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New season: CBS' The Good Wife is far superior to its title

Julianna Margulies and Archie Panjabi of The Good Wife. CBS photo

Premiering: Tuesday, Sept. 22nd at 9 p.m. (central) on CBS
Starring: Julianna Margulies, Chris Noth, Christine Baranski, Josh Charles, Archie Panjabi, Matt Czuchry, Makenzie Vega, Graham Phillips
Produced by: Tony Scott, Ridley Scott, Robert King, Michelle King, Dee Johnson, David Zucker

The spurned woman is played by Julianna Margulies. The spurned man could be Jay Leno.

CBS' best bet for a new breakout hit -- without CSI or CIS in the title -- is a new Julianna Margulies drama that probably could use a snappier moniker.

But The Good Wife will have to do, and after a few episodes it probably won't matter. Going against The Jay Leno Show on Tuesdays this fall, here's a crackling good legal drama with a side dish of what it's like to be married to the likes of Mark Sanford, Eliot Spitzer or John Edwards.

In fact, the most satisfying scene in Tuesday's premiere comes early in the action, when Margulies' character, Alicia Florrick, delivers a crisp slap to the chops of her husband, Peter (Chris Noth).

He's just resigned as state's attorney of Cook County after making a public statement to the media with Alicia standing beside him. Admitting to "a failure of judgment" regarding his private assignations with various women, he otherwise plans to fight the "scurrilous charges" leveled against him. Sound a little familiar?

"Hey, you all right?" Peter asks after they've retreated backstage. That's when the slap comes, and you'll like both the sound of it and the message behind it.

Peter is then jailed, leaving Alicia to resume the career she sacrificed on his behalf to both aid his career and tend to their two now teenage children. It's been 13 years since she's practiced law after graduating at the top of her class from Georgetown. Now Alicia is a junior partner on a trial basis as a defense attorney at a Chicago law firm where one of her ex-classmates, Will Gardner (Josh Charles), has tossed her a lifeline.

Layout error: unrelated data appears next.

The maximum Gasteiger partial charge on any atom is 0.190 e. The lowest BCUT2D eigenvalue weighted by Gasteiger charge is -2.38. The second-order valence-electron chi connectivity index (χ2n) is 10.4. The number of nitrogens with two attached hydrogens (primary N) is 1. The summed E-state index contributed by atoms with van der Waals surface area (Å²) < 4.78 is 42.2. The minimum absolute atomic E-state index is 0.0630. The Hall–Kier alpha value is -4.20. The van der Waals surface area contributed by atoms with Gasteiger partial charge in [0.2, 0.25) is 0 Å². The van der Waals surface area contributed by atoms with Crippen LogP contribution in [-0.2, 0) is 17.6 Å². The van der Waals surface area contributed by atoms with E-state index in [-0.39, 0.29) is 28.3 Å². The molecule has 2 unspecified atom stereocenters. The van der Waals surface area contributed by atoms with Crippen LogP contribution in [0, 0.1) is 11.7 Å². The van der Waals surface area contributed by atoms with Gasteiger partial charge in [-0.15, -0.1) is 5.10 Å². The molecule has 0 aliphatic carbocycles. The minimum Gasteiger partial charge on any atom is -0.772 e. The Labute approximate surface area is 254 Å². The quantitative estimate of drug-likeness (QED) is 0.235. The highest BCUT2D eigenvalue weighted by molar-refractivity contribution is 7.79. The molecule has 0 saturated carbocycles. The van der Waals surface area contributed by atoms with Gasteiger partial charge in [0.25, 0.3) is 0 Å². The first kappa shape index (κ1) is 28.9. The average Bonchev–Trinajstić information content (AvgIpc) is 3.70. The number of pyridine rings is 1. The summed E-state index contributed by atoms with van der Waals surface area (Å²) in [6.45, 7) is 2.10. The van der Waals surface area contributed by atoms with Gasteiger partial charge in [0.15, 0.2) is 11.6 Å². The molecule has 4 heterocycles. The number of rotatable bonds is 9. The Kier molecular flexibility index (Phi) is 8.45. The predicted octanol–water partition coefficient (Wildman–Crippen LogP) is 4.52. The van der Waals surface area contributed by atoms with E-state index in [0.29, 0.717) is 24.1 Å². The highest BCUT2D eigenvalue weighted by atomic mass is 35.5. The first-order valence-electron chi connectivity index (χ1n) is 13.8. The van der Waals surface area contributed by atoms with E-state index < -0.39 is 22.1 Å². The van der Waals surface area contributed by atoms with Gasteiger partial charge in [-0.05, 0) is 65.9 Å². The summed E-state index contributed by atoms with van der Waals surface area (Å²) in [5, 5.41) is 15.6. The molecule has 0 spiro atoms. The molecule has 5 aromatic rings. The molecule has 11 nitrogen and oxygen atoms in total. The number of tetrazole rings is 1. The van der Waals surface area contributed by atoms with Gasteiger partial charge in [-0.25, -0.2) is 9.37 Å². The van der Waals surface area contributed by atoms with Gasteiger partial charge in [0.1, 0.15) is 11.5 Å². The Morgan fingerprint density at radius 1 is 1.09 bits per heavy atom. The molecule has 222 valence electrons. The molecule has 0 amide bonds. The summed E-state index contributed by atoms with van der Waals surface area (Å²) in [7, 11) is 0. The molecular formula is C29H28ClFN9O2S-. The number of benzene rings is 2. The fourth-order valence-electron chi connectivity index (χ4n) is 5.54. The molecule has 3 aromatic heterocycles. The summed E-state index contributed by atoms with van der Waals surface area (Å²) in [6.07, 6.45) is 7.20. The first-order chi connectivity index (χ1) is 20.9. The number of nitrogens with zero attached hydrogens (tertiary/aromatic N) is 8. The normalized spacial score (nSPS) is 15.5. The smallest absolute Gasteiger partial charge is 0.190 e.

He's on her side, but the firm's icy top litigator, Diane Lockhart (Christine Baranski), is intent on throwing Alicia to the sharks. She also faces in-house competition from young Cary Agos (Matt Czuchry), who has both a sense of entitlement and the inside track.

Margulies is terrific as an embattled justice-seeker on two fronts. But her resiliency and resolve aren't entirely at the expense of a sense of humor or a mother's warm touch. One of the resonant scenes in Tuesday's opener is a very small one. It's simply mom telling 14-year-old son, Zach (Graham Phillips), "You're adorable," while he helps her out on the computer.

The cast also includes Archie Panjabi (Kalinda Sharma) as Alicia's resourceful legal investigator and Mary Beth Peil in the role of Peter's judgmental mother, Jackie, who's helping out at home. Veteran character actor David Paymer likewise makes an impression with a guest star stint as a firm but fair judge.

The featured case, by the way, involves a retrial of a young woman charged with murdering her ex-husband and pinning it on a masked car-jacker. Evidence on her behalf is ingeniously and believably compiled. And for once, there's no gruesome corpse in the mix.

Future episodes will juggle Alicia's reborn career with Peter's efforts (in a recurring role by Noth) to both beat his rap and reconcile with her.

This is CBS' sturdiest, savviest new drama series in years, with all of its parts in excellent working order. Tepid title or not, Leno had better watch out.